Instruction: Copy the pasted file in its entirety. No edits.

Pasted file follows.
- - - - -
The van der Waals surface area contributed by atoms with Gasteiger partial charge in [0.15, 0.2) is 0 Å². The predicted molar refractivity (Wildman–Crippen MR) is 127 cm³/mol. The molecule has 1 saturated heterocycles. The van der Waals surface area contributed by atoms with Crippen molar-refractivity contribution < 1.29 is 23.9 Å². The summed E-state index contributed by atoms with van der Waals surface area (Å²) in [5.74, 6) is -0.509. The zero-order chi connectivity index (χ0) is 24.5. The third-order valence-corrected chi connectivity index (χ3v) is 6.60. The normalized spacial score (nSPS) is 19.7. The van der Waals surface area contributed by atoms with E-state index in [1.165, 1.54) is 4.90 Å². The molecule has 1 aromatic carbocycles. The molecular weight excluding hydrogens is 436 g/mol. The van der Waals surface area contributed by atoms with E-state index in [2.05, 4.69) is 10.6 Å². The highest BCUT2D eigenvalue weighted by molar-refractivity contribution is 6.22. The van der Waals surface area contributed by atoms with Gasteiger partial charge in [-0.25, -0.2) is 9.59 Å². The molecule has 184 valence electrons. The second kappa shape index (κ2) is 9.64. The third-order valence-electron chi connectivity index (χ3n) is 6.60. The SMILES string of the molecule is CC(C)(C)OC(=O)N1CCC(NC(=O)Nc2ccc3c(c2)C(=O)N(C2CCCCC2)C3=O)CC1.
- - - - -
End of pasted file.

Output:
The van der Waals surface area contributed by atoms with Gasteiger partial charge in [0.15, 0.2) is 0 Å². The predicted molar refractivity (Wildman–Crippen MR) is 127 cm³/mol. The molecule has 1 saturated heterocycles. The van der Waals surface area contributed by atoms with Crippen molar-refractivity contribution < 1.29 is 23.9 Å². The summed E-state index contributed by atoms with van der Waals surface area (Å²) in [5.74, 6) is -0.509. The zero-order chi connectivity index (χ0) is 24.5. The third-order valence-corrected chi connectivity index (χ3v) is 6.60. The normalized spacial score (nSPS) is 19.7. The van der Waals surface area contributed by atoms with E-state index in [1.165, 1.54) is 4.90 Å². The molecule has 1 aromatic carbocycles. The molecular weight excluding hydrogens is 436 g/mol. The van der Waals surface area contributed by atoms with E-state index in [2.05, 4.69) is 10.6 Å². The highest BCUT2D eigenvalue weighted by molar-refractivity contribution is 6.22. The van der Waals surface area contributed by atoms with Gasteiger partial charge in [-0.25, -0.2) is 9.59 Å². The molecule has 184 valence electrons. The second kappa shape index (κ2) is 9.64. The third-order valence-electron chi connectivity index (χ3n) is 6.60. The SMILES string of the molecule is CC(C)(C)OC(=O)N1CCC(NC(=O)Nc2ccc3c(c2)C(=O)N(C2CCCCC2)C3=O)CC1.